Paddling or Rafting the Milk River
The Milk River, which flows past the Writing on Stone campground, offers float and paddle trips for all skill levels:
- A nice, short paddle is from Weir Bridge to Writing on Stone Provincial Park (10 km). Get more ideas from Mark’s Guide for Alberta Paddlers.
- There is a great 2-3 day trip from Milk River to Writing on Stone Provincial Park (73 km). Sections of this trip have rock gardens and rapids, so it is not recommended for beginners. Leigh at Hike Bike Travel has a good writeup of the trip here.
Scenery is superb as you paddle past hoodoos and high escarpments.
Milk River Raft Tours
- Canoe rentals, river tours, shuttle service and vehicle storage
- Phone Ken & Wendy Brown: (403) 647-3586
Karen’s Canoe Service
|Writing on Stone Provincial Park|
|Kids and hoodoos|
Rock Art & First Nations’ History
|Beckie, our interpreter, points out ancient rock art|
|Shields indicate this rock art is from before 1730.|
Birding & Wildlife Viewing
|Baby robins near our campsite|
Writing on Stone Provincial Park Campground will soon become one of your favorite campgrounds! We talked to several families who have been going there for years. The top two things everyone loves are the hoodoos and the beach! We felt the same and also loved the towering cottonwoods that shade the campsites, showers, Visitor Information Centre (lots of hands on exhibits), and cold treats from the Hoodoo Hut (campground store).
|Part of an exhibit in the Visitor Information Centre|
There are 45 power sites and 19 unserviced sites as well as 3 comfort camping units in this beautiful, high demand campground. Book 90 days in advance to save your spot, or go in the off season! *Group campsites may be booked in February for the whole camping season. Details here.
Writing on Stone Provincial Park’s campground is open year round. Power is available year round in power sites, but water is shut off in September.
|Writing on Stone Provincial Park Campsite|
|Writing on Stone Provincial Park Beach|
|Get slushees and popsicles at the Hoodoo Hut Camp Store|
|Writing on Stone Campground Map|
|Comfort Camping Tent at Writing on Stone|
When to Go
Spring and fall are the best times to visit Writing on Stone Provincial Park if you plan on spending lots of time around the hoodoos. For paddling, May until August are typically great (check flow levels before you go).
|Spring wildflowers at Writing on Stone|
Know Before You Go
- The campground and tours book up quickly during peak season (May long weekend to Labour Day), so book in advance!
- The nearest town is Milk River (42 km away), but some essentials (ice, firewood, snacks) are available at the campground store. The campground store accepts cash, debit, and credit cards.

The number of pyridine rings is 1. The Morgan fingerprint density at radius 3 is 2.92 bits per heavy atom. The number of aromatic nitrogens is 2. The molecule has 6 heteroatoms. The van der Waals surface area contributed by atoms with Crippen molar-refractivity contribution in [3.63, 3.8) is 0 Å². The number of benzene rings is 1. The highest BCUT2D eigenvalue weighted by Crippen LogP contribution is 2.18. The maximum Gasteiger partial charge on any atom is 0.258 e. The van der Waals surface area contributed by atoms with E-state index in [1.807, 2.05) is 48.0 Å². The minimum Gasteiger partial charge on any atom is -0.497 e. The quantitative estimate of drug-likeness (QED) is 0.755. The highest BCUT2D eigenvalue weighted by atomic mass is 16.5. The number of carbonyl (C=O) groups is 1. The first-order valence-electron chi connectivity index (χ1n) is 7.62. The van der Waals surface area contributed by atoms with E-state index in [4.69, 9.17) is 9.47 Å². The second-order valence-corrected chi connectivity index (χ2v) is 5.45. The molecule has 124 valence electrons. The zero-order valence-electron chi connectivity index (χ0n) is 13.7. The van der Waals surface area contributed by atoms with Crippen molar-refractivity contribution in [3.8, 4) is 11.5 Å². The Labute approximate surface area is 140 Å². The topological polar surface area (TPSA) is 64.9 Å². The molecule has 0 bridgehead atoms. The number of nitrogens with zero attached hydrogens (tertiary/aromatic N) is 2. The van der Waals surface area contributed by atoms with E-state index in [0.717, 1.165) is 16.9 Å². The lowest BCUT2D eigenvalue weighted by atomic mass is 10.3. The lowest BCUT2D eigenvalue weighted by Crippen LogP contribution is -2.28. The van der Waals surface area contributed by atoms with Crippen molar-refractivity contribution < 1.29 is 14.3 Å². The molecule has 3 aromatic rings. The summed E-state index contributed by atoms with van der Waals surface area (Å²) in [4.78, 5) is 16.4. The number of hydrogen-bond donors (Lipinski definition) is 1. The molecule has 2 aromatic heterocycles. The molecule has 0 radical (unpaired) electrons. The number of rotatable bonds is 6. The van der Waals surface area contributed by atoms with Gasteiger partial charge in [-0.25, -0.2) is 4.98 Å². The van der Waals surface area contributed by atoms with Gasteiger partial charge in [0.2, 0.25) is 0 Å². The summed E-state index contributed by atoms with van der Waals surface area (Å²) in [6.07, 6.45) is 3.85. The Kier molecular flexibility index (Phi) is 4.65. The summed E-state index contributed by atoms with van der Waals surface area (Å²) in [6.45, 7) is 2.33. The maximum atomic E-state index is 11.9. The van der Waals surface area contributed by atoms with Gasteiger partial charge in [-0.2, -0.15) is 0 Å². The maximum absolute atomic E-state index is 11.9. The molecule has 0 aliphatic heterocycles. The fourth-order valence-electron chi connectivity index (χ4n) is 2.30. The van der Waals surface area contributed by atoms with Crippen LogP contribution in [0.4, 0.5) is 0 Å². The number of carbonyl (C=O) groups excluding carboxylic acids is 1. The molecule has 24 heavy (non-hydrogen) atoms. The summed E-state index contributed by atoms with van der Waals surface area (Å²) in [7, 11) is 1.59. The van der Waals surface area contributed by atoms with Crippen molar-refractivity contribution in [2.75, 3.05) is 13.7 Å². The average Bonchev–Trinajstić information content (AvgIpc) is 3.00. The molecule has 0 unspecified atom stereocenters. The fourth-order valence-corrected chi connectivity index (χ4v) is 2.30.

- There is no cell phone service in the campground, but there is cell phone service and free wifi at the Visitor Information Centre.
- There are rattlesnakes in the park. If you see one (or any other kind of snake), give it space so it has an escape route. They are poisonous, but will leave you alone if you leave them alone. More information on rattlesnake safety is available here.
- On average, it is 10 degrees warmer in the hoodoos, so plan to visit them in the morning during summer months.
- Due to livestock upstream, the fecal coliform levels in the Milk River can be high in late summer. Check advisories and swim at your own risk.
- No lifeguard on duty at the beach. Keep children within arm’s reach!
- Rafting and paddling conditions vary throughout the season. Check water levels before you go and research your route carefully.
Writing on Stone Provincial Park is 340 km southeast of Calgary.
En route, visit the Nanton grain elevators, Claresholm Museum & Visitor Information Centre, Nikka Yuko Japanese Garden in Lethbridge, The NWMP Fort Museum at Fort Macleod (get tickets to the NWMP Musical Ride!), or Devil’s Coulee Dinosaur Heritage Museum in Warner. All attractions are on or close to the highway.
Head Smashed in Buffalo Jump World Heritage Site is a worthwhile and fascinating detour (34 km round trip) if you have a couple hours to spare.
|Claresholm Museum & Visitor Information Centre|
|Nanton Grain Elevators|
|Nikka Yuko Japanese Garden, Lethbridge|
|NWMP Fort Museum, Fort Macleod|
Writing on Stone Provincial Park is an Alberta treasure that has been nominated to be a UNESCO World Heritage Site. Put it on your bucket list; it’s worth the drive!
What do you like best about Writing on Stone Provincial Park?